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In order to generate the C++ code for a Java object the class must meet a few simple requirements. After that, JPeerGen can be run as a javadoc doclet from the command line or within an ANT build script.

Table of contents:

  • Java Class Considerations
    • The peer attribute
    • The peer.return.jni attribute
  • Running the doclet
    • Doclet options
  • Running the doclet in ANT

Java Class Considerations

There are two "modes" under which a class can be peered: fully peered and staticly peered. A fully peered class is one that has a related C++ instance for every Java instance. These instances can then interact back and forth. A staticly peered class is one where the Java class only has static native methods and/or the C++ class only needs to call static peered methods on the Java class.

The peer attribute

In order to facilitate the relationship between a fully peered object and its C++ counterpart, the Java class is required to implement a peer attribute.

private long peer;

The binding code will store the pointer to the C++ instance in this attribute and use it for later peer lookups. It is important that the java code not modify this value in any way.

This is only required if full peering is desired. Classes that only have static native or peered methods need not have this attribute.

The @peered javadoc tag

The @peered javadoc tag is used to designate reverse peering. Any method with this tag defined in its javadoc will have bindings generated for it that make the method easier to call from C++ code.

Example method declaration:

public class MyObject {
    private long peer;

     *  Method for doing something on this object.
     *  @peered
    public int doSomething( String s ) {
        // Do something with s

This will cause a C++ binding to be generated with the following signature:

int MyObject::doSomething( std:string s );

Native code can then call that method directly without worrying about the raw JNI details or string conversion issues, etc..

The @peered.return.jni javadoc tag

This is an alternate way to designate reverse peering that specifies that the return type should not be converted. By default, if a Java method returns an instance of the Java class as a return value then the C++ binding will automatically convert that value.

In some cases, this is not desirable. For example, the native code may need to work directly with the JNI jobject value. Another case is when the class isn't fully peered. The current version of JPeerGen will attempt to generate a conversion even though the peer lookup will fail.

Example method declaration:

public class MyObject {

     *  Method for doing something on this object.
     *  @peered.return.jni
    public static MyObject doSomething( String s ) {
        // Do something with s

This will cause a C++ binding to be generated with the following signature:

static jobject MyObject::doSomething( std:string s );

It is then up to the native code to deal with the jobject value directly.

Running the doclet

JPeerGen needs to be run as a doclet from within javadoc. Following is an example of running the JPeerGen doclet:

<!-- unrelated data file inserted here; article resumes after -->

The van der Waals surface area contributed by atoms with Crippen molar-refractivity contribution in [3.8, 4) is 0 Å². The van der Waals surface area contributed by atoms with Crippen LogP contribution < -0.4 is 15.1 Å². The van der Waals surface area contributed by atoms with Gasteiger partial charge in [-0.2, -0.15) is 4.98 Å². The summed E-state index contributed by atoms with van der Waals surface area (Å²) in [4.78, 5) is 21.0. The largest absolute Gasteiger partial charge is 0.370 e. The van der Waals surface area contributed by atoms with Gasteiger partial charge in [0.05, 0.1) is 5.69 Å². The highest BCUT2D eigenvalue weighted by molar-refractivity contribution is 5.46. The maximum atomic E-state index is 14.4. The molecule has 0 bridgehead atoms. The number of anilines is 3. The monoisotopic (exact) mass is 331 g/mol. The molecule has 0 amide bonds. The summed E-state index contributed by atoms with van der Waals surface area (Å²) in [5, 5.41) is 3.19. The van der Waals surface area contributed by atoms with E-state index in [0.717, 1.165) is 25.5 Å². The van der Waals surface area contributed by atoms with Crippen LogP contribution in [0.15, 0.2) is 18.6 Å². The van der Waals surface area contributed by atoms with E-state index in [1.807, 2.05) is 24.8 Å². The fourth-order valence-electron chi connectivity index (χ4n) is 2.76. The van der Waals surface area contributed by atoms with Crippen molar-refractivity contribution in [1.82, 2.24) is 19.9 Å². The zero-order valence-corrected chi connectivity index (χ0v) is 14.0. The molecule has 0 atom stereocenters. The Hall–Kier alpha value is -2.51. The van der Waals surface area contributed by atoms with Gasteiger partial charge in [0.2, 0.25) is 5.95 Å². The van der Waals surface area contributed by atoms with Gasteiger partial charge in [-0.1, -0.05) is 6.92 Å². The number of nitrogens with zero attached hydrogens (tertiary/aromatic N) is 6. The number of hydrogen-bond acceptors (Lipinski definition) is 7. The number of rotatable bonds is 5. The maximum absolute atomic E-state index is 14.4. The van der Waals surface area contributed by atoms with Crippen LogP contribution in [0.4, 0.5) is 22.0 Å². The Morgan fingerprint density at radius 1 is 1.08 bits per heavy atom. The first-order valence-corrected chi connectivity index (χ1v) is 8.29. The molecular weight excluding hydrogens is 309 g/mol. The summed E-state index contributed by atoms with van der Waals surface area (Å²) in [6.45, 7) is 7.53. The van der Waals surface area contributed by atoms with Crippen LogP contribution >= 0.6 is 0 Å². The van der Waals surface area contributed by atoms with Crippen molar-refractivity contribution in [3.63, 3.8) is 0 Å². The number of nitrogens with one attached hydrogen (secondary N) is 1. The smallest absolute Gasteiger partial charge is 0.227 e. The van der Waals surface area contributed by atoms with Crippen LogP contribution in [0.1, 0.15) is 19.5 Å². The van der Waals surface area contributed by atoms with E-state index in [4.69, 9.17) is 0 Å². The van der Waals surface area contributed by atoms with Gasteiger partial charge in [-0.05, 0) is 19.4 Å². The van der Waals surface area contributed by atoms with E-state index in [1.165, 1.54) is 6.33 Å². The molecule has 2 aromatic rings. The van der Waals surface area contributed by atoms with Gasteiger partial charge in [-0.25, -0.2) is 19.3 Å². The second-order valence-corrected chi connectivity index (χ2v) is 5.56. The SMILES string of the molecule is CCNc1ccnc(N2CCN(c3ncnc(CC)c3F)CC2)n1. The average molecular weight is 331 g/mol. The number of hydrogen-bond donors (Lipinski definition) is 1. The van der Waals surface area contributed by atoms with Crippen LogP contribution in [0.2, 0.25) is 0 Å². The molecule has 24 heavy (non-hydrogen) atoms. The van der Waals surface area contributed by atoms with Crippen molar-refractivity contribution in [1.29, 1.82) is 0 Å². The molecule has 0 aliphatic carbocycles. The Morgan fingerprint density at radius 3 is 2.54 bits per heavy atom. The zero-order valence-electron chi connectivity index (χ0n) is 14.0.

javadoc -private -doclet org.progeeks.jni.PeerDoclet src\foo\

The above will generate the various C++ files needed to peer the MyObject class and place them into the current directory.

Source file lists can be specified in all of the usual javadoc ways and all of the non-doclet-specific options on javadoc can be brought to use to specify the doclet classpath, etc.. More on this topic can be read in the javadoc documentation.

Note: it is a good idea to only pass classes to javadoc that actually have some form of peering required. JPeerGen will do its best to determine whether or not an object should be peered, but passing the whole source tree can cause problems if there are Java classes that have native methods that JPeerGen should not be dealing with.

Doclet Options

The JPeerGen doclet defines several options the can be used to customize output. These are as follows:

Option Description
-d <directory> Sets the destination directory for all generated files.

javadoc -private -doclet org.progeeks.jni.PeerDoclet -d src/jni src\foo\
Causes generated C++ files to go into the src/jni sub-directory.
-overwrite Causes files that would normally not be overwritten to be overwritten.
Use this option with caution since it will wipe out any customizations done to the C++ code.
-save Instead of skipping files that would overwrite a user-modifiable file, this option causes the file to be created with the .new extension.

-exclude <comma separated class list> Sets a list of classes to exclude from generation. The value is a comma separated list of fully qualified class names.

javadoc -private -doclet org.progeeks.jni.PeerDoclet -exclude foo.MyOtherObject src\foo\*.java
Causes all classes in the foo package to be passed through JPeerGen except for the foo.MyOtherObject class.

Running the doclet in ANT

Following is a simple example of running the JPeerGen doclet within an ANT build file using ANT's built-in "javadoc" task:

    <javadoc private="true" sourcepath="src/java"
             sourcefiles="foo/,foo/" >
        <doclet name="org.progeeks.jni.PeerDoclet" >
            <param name="-d" value="src/jni" />
            <param name="-save" />

The above task definition will generate any necessary C++ peer files for the classes foo.MyObject and foo.MyOtherObject located in the src/java directory. The generated files will be put into src/jni. If any existing user-modifiable files already exist, new versions will be generated with the .new extension tacked on.

Copyright Paul Speed and Progeeks 2004